Foster’s Daily Democrat
Saturday, December 4, 2010
Scaling back too far can damage the whole
By Cathy Silber
Executive Director Granite State Fair Tax Coalition Concord
People like to compare the state or federal budget to a family’s budget, and base suggestions about what government should do on the habits of regular people. For example, Rep. Bill O’Brien, the likely next speaker of the N.H. House, plans to switch the order of New Hampshire’s budget process, looking first at revenues and then at spending, because this is what families do.
Is this what families do? Add up the amount of money they have and then figure out what to spend it on? In one sense, especially in our consumer economy, people do spend based on how much they have at their disposal. A lot of people do choose a bigger TV, more features on a cell phone, or a fancier house, just because they have the money to pay for it.
Or, all too often, even when they don’t. Personal debt is the norm: mortgage debt, car debt, credit card debt. Our economy runs not just on meeting our needs, but on the stoking and instant gratification of our desires. The way we understand our needs actually promotes
overspending and debt.
Perhaps the reason it’s easy to assume that governments spend recklessly is because so many people do. The American norm is not to spend only just as much as one needs to and no more, but to spend as much as one can afford to, or even more than that.
Yet to my mind, responsible family budgeting works more like this: add up the cost of basic needs—food, clothing, shelter, transportation, health care, education—and weigh the total against income. Some families will have something left over, some will break even, and some — more and more these days — won’t have enough.
People — and governments too- — have been known to save when they have extra, for college, for retirement, to fill a rainy-day fund, to end a recent decade with a surplus. Both people and governments are known to spend to the break-even point too, perhaps crossing an unexamined line between needs and wants, because the money was there.
But what does a family do when it doesn’t have enough? It re-examines every need, scales back as much as possible and keeps trying to bring in more money somehow.
This is where the comparison between regular people and governments gets interesting.
Individually, people can scale back a long way, depending on where they start, from eating out to eating in, from steak to hamburger, bologna to beans, three meals to two, to the food pantry, food stamps, the dumpster behind the supermarket. The health effects of moving from a four-bedroom home to a small apartment to a relative’s basement probably don’t start setting in until the move from the basement to the car, or the tent to the underpass.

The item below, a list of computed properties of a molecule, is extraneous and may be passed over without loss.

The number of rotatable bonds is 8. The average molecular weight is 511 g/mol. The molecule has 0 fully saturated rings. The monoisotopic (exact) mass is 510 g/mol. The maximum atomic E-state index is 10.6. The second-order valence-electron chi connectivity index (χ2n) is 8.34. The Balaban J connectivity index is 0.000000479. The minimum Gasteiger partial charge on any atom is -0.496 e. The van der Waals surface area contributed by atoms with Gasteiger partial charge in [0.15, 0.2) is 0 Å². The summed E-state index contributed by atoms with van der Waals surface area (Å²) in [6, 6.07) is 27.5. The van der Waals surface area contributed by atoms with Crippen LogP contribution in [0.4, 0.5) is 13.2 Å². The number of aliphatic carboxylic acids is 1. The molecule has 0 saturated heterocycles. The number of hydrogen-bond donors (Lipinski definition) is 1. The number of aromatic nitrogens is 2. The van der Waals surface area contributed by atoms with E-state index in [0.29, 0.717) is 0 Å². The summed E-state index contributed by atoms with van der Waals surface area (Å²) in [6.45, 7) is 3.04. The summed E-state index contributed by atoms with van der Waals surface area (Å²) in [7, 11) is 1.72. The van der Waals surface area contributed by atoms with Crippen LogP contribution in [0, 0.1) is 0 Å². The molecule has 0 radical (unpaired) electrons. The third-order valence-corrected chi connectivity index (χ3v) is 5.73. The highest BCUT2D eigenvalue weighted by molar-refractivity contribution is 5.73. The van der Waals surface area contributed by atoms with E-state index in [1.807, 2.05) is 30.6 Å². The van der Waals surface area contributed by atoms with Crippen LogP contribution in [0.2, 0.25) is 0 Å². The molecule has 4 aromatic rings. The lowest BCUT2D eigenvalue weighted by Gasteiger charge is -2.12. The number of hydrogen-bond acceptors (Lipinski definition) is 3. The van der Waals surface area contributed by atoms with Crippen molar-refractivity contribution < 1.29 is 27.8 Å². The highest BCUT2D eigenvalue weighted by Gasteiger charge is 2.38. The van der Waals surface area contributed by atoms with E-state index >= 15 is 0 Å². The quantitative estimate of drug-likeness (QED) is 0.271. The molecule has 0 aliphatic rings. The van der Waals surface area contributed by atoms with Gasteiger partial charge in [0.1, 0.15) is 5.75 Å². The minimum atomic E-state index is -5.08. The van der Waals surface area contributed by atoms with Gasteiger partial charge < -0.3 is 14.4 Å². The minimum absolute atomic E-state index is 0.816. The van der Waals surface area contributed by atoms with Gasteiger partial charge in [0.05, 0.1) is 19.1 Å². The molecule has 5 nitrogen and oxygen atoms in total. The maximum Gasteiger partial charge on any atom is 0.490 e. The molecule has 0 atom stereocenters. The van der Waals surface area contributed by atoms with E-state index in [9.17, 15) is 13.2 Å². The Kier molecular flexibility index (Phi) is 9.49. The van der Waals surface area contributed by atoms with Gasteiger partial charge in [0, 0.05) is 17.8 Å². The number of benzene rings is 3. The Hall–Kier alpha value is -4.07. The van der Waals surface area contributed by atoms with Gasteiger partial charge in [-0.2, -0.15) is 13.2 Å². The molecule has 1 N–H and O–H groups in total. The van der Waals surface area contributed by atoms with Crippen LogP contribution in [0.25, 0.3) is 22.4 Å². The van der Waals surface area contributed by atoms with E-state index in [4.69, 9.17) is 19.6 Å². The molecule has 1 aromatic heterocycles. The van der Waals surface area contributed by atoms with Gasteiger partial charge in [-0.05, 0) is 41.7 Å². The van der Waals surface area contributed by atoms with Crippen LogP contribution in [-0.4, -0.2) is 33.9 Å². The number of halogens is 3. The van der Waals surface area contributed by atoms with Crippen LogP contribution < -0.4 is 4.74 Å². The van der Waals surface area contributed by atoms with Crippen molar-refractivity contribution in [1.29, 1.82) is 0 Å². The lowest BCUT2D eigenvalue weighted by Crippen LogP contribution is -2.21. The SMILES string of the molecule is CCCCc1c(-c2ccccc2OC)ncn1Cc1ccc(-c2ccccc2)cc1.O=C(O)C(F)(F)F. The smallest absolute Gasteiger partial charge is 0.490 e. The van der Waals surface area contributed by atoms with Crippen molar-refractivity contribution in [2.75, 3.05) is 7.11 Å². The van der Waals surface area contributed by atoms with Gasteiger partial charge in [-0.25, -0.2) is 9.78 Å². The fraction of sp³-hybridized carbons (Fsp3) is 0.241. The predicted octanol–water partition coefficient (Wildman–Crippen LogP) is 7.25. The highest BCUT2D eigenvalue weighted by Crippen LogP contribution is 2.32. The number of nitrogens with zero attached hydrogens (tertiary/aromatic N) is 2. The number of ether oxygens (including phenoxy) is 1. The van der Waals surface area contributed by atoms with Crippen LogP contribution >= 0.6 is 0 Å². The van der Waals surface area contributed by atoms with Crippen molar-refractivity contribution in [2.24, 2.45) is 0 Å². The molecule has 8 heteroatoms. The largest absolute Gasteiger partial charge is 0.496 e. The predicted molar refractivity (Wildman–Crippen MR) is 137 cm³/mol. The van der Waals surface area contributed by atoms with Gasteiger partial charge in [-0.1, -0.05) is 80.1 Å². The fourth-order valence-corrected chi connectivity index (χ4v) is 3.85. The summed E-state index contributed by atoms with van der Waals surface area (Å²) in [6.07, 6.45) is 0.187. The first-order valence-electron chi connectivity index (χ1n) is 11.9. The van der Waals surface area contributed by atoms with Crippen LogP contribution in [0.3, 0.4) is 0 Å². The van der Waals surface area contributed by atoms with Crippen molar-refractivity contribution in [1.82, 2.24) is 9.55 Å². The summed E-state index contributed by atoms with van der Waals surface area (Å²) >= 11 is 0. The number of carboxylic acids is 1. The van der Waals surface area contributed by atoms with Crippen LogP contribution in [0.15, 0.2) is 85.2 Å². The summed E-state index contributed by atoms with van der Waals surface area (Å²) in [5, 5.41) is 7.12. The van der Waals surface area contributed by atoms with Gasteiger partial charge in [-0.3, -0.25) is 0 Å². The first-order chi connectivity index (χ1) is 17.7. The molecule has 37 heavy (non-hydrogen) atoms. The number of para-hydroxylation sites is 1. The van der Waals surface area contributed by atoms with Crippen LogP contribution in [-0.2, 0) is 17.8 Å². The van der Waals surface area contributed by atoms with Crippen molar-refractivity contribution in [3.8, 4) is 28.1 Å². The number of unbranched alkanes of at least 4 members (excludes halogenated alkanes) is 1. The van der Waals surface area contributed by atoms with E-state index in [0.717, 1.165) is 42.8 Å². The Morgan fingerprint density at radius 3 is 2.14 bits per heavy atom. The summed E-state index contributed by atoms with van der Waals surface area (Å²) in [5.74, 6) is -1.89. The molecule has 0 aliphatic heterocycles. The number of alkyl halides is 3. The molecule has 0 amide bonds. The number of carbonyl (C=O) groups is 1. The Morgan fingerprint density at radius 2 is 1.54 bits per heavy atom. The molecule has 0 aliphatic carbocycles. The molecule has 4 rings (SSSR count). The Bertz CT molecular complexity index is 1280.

Beyond the comforts of a warm bed and a full belly, all that individuals lose when they don’t have enough is the chance to reach their fullest potential, to make their fullest contribution to the world. People can survive quite a lot before it kills them.
But what about a state, a society? Is there a point in the scaling back at which damage to our whole becomes greater than the sum of harm to our parts? We already accept a certain level of harm to our parts — that’s not the main question here. It’s OK with us, for example, that certain children, veterans, neighbors are cold and hungry, that some people who get sick will suffer without care or die before their time, that it might take a state trooper an hour to respond to someone’s emergency, or a year or two for somebody’s court case to get resolved.
The question concerns the pillars of our society, the infrastructures of our economy, the foundations of our future. Somewhere, there is a point beyond which the scaling back incurs irreparable harm, harm beyond the human toll we’ve already agreed to accept. Have we reached it? Have we passed it? Would we know it if we saw it?
Is that point set at exactly the amount of revenue we generate in any given year, in good times or bad, whatever that amount may be?
A recent conference in Manchester, sponsored by the Concord Coalition and the Whittemore School at UNH, explored the conflicts between investment and consumption, between short term solutions and long-term sustainability. One of the panelists noted that conservatives believe that government should be a certain percentage of GDP, from which spending priorities follow, and that liberals believe that government should set its priorities first and then ensure sufficient revenue to pay for them. The panelist offered a third way, a simple test for determining the viability of government spending: is it an investment whose benefits exceed its costs?
A family without enough re-examines every need, scales back as much as possible and tries to bring in more money somehow. A family without enough will try to get another job before eating its seed corn or burning its furniture for fuel.
Individuals do act on impulse and governments can be reckless too. But not being able to make ends meet isn’t always the result of reckless spending. Cuts can be reckless too — of the nose to spite the face, for instance, or the legs right out from under you. When ideology is reckless, cuts become more about ax grinding than pruning for new growth. And just as sometimes it may be irresponsible not to take a second job to provide for one’s family, so too can it be irresponsible for a state not to raise sufficient revenue to meet its basic obligations. If not because we care about the bodies in the streets, then because it costs so much more in the long run to rely on them for a workforce, to stack them in prisons, or to shovel them away.
On the web: http://www.nhfairtax.org